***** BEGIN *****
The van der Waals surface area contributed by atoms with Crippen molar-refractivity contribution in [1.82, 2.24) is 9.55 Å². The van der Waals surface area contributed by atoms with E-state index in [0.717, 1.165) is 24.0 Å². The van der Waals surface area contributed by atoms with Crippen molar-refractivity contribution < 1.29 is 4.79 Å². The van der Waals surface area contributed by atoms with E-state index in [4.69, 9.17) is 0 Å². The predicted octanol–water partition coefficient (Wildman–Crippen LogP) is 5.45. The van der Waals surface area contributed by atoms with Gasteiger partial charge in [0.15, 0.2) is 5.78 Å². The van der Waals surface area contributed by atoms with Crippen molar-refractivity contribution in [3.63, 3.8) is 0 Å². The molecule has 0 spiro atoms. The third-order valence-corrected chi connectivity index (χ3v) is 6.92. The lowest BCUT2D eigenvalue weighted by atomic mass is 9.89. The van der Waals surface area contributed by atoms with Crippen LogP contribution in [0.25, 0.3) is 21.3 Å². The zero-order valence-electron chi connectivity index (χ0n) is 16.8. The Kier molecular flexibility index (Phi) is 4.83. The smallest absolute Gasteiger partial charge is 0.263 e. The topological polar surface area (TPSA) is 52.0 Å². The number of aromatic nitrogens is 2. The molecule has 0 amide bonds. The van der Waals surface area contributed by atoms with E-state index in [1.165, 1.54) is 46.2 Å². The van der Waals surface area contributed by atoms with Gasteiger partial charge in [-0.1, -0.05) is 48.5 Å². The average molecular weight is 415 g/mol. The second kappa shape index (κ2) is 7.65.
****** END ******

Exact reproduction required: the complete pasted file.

The van der Waals surface area contributed by atoms with Crippen molar-refractivity contribution in [1.82, 2.24) is 9.55 Å². The van der Waals surface area contributed by atoms with E-state index in [0.717, 1.165) is 24.0 Å². The van der Waals surface area contributed by atoms with Crippen molar-refractivity contribution < 1.29 is 4.79 Å². The van der Waals surface area contributed by atoms with E-state index in [4.69, 9.17) is 0 Å². The predicted octanol–water partition coefficient (Wildman–Crippen LogP) is 5.45. The van der Waals surface area contributed by atoms with Gasteiger partial charge in [0.15, 0.2) is 5.78 Å². The van der Waals surface area contributed by atoms with Crippen molar-refractivity contribution in [3.63, 3.8) is 0 Å². The molecule has 0 spiro atoms. The third-order valence-corrected chi connectivity index (χ3v) is 6.92. The lowest BCUT2D eigenvalue weighted by atomic mass is 9.89. The van der Waals surface area contributed by atoms with Crippen LogP contribution in [0.25, 0.3) is 21.3 Å². The zero-order valence-electron chi connectivity index (χ0n) is 16.8. The Kier molecular flexibility index (Phi) is 4.83. The smallest absolute Gasteiger partial charge is 0.263 e. The topological polar surface area (TPSA) is 52.0 Å². The number of aromatic nitrogens is 2. The molecule has 0 amide bonds. The van der Waals surface area contributed by atoms with E-state index in [1.165, 1.54) is 46.2 Å². The van der Waals surface area contributed by atoms with Gasteiger partial charge in [-0.1, -0.05) is 48.5 Å². The average molecular weight is 415 g/mol. The second kappa shape index (κ2) is 7.65.